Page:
Mining Deep, Scaling Heights, Session: Rehabilitation
On 27 May 2016, a team of social work trained professionals came together to share their experiences in the work of rehabilitation with their various clients, namely clients from the hospital, youth-at-risk as well as ex-offenders. The session, titled “Rehabilitation”, aimed to help participants be equipped with some helpful principles and approaches when engaging in rehabilitative work.
1. Ms Sharleen Siow – Medical Social Worker, Singapore General Hospital
2. Ms Elaine Loo – Director, Central Youth Guidance Office, Ministry of Social and Family Development
3. Mr Desmond Chin – Deputy Commissioner of Prisons, Singapore Prisons Service
Designations as of 27 May 2016.
What is Rehabilitation?
- To make fit again after injury or loss
- The injury could be physical, psycho-emotional, social and economic
3 Things Social Workers Should Know in Rehabilitation Work:
- Rehabilitation happens within the context of relationships. A good relationship will give you flexibility and agility especially when dealing with a crisis situation.
- It is also important to have good relationships with other colleagues, even if they are from different professions or disciplines.
- Tools such as theoretical frameworks are very important for social workers and practitioners (e.g Bio-psycho-social model, psychosocial typology of illness, grief models, etc).
- These guides are helpful for social workers to know how to intervene and move forward in a case.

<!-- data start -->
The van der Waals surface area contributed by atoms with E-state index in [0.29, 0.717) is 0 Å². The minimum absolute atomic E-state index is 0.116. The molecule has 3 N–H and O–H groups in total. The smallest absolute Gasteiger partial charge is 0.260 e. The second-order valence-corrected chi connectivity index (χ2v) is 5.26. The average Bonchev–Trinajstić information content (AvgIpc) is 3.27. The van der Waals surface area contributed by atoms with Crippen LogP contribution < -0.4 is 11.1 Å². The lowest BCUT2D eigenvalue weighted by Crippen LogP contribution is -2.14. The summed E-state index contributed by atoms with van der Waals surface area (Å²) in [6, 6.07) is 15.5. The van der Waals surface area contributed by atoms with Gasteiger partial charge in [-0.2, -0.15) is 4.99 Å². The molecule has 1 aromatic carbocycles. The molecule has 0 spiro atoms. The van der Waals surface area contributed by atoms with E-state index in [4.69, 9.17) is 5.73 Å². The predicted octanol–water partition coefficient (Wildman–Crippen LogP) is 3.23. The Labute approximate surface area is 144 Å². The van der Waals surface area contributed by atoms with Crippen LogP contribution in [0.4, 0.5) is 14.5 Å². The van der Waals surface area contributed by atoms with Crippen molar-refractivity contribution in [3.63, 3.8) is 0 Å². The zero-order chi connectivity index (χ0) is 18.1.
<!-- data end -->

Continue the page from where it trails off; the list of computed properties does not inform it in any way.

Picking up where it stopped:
- The values you possess as a social worker will shape where you go in the journey of rehabilitation with clients
- Advocacy takes place when clients have insufficient means or resources to negotiate decisions for their best interest.
- Some systems may not recognise the “personhood” of the users and therefore, systems may not naturally “rehabilitate” in their naturally occurring environment. Rehabilitation has to be very intentional, we cannot just leave it to the systems.
Framework for advocacy
- Cause: Why is this cause important? Why is there a need for change?
- Clarity of cause needs to be there
- Outcomes: What would you like to see happen? What is the evidence that we are not doing our work in an effective manner?
- Target audiences: Who are the people that need to change? (e.g. policy makers, staff, etc)
- Strategies and Tactics: How would the transformation come about? (e.g. training and consultation with trainers, engagement with staff, legislative changes, policy papers, etc.)
- Evaluation: How would you evaluate the effectiveness of your advocacy efforts?
- Partnerships and collaborations with community based services is important. We need to think about engaging community based services earlier on – interventions should be more upstream